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In AG Oncon, LLC et al v. Ligand Pharmaceuticals Inc., the Delaware Court of Chancery upheld an issuer’s right to conform an Indenture to the related description of notes contained in the offering memorandum used to privately place the convertible notes.

The Indenture authorized Ligand to conform its terms to the description of the notes in the offering memorandum. Three-and-a-half years after issuing the notes, Ligand invoked this right to replace a defined term in the conversion formula in the Indenture.

The offering memorandum explained that the conversion value of the notes would depend on the “daily VWAP,” defined as the value-weighted average price of Ligand’s stock on each day of a fifty-trading-day observation period. The offering memorandum stated that for each trading day, the conversion value would be divided by the daily VWAP, generating a value-equivalent number of shares for that day.

Unfortunately, the Indenture used a different term in the denominator of the conversion formula. Instead of referring to the daily VWAP, the Indenture referred to the “Daily Principal Portion.” That term was defined as one-fiftieth of the principal due on the note. It was a fixed dollar amount ($20 per $1,000 of issuance) that had nothing to do with the trading price of Ligand’s stock, and its use made no sense in light of what the formula attempted to calculate. Exercising its right to conform the terms of the Indenture to the offering memorandum, Ligand replaced the reference to the Daily Principal Portion with a reference to the daily VWAP, which the Court referred to as the Conversion Formula Amendment.

The plaintiffs were sophisticated bond traders who purchased the notes in the secondary market. In this lawsuit, they sought to invalidate the amendment and enforce the conversion formula as it originally appeared in the Indenture. The notes Ligand issued had a face value of $245 million. Four years after issuance, the plaintiffs claimed they are entitled to conversion consideration amounting to $4 billion.

The Delaware Court of Chancery granted Ligand’s motion to dismiss for failure to state a claim. Section 9.01(b) of the Indenture stated that Ligand “may amend . . . this Indenture or the Notes without the consent of any Holder to: . . . conform the terms of this Indenture or the Notes to the ‘Description of the Notes’ section of the Offering Memorandum,” which the Court referred to as the Conforming Amendment Provision.  The Court rejected plaintiff’s claim that the Indenture constituted the complete and final agreement governing the notes such that Ligand could not rely on the Offering Memorandum when effectuating the Conversion Formula Amendment. The Court rejected this argument because the Indenture itself contained the Conforming Amendment Provision, which allowed Ligand to conform the Indenture to the Offering Memorandum. The right was not dependent on any language or document outside of the Indenture.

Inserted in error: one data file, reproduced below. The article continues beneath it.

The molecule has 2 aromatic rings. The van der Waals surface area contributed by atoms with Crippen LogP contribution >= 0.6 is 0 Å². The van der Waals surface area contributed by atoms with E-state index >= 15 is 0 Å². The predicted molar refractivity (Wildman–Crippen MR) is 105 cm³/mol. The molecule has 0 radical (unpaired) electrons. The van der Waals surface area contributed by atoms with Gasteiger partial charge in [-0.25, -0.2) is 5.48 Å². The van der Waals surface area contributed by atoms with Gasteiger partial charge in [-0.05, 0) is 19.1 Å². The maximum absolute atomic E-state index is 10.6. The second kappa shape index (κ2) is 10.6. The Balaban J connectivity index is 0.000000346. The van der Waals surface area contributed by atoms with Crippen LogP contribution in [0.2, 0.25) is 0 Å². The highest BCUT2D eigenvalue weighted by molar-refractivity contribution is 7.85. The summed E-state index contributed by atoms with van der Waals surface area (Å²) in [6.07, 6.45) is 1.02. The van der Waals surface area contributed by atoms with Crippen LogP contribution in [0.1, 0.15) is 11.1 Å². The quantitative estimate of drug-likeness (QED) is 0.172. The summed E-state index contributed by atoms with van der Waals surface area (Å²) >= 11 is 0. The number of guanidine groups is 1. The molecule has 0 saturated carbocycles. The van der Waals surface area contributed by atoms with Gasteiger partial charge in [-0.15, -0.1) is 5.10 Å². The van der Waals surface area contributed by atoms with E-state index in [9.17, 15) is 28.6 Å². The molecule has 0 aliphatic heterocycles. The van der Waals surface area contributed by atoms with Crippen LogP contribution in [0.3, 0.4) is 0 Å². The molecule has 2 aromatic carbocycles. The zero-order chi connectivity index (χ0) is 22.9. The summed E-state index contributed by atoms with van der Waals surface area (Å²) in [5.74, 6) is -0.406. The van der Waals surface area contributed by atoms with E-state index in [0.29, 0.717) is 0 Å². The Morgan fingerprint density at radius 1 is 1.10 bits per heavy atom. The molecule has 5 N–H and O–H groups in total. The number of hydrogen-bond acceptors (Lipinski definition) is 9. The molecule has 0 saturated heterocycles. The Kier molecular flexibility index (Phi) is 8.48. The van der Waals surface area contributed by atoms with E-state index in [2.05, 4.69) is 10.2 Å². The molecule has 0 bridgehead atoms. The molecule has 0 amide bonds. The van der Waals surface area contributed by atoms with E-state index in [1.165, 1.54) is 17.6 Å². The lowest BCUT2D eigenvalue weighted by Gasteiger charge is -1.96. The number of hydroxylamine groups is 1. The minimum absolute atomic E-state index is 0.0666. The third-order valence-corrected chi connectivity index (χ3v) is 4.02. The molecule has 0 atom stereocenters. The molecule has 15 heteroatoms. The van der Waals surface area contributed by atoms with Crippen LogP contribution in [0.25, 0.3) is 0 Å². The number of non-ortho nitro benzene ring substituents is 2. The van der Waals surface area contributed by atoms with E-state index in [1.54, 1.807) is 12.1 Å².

The plaintiffs also claimed that the Conversion Formula Amendment materially and adversely amended the noteholders’ rights without their consent in violation of two other provisions of the Indenture. The plaintiffs asserted that Ligand could not rely on the Conforming Amendment Provision, because that provision must be read in conjunction with the other provisions of the Indenture.  Ligand argued that the Conforming Amendment Provision means what it says and permits any amendment necessary to conform the Indenture to the Offering Memorandum.

This Court agreed with Ligand. In this case, reading the Indenture as a whole established that Ligand could rely on the Conforming Amendment Provision to effectuate the Conversion Formula Amendment. The Indenture’s terms recognize that the Description of the Notes section in the Offering Memorandum established the baseline terms for the notes. In the Conforming Amendment Provision, the Indenture authorized any amendments necessary to conform the Indenture to those baseline terms. Other provisions in the Indenture restricted amendments that would depart from the baseline terms. Those other provisions limit midstream amendments. The other provisions did not apply to amendments necessary to conform the Indenture to the baseline terms set forth in the Offering Memorandum.

Finally, plaintiffs argued that the Conversion Formulae Amendment violated Section 316(b) of the Trust Indenture Act. That argument failed for several reasons.  First, the notes were privately offered and thus the indenture was not required to be qualified under the Trust Indenture Act. The Court found that while some provisions of the Trust Indenture Act were incorporated into the Indenture, Section 316(b) was not. Finally, Section 316(b) by its terms protects “the right of any holder of any indenture security to receive payment of the principal of and interest on such indenture security, on or after the respective due dates expressed in such indenture security . . . .” According to the Court the protections of Section 316(b) do not extend to consideration received under a conversion right.

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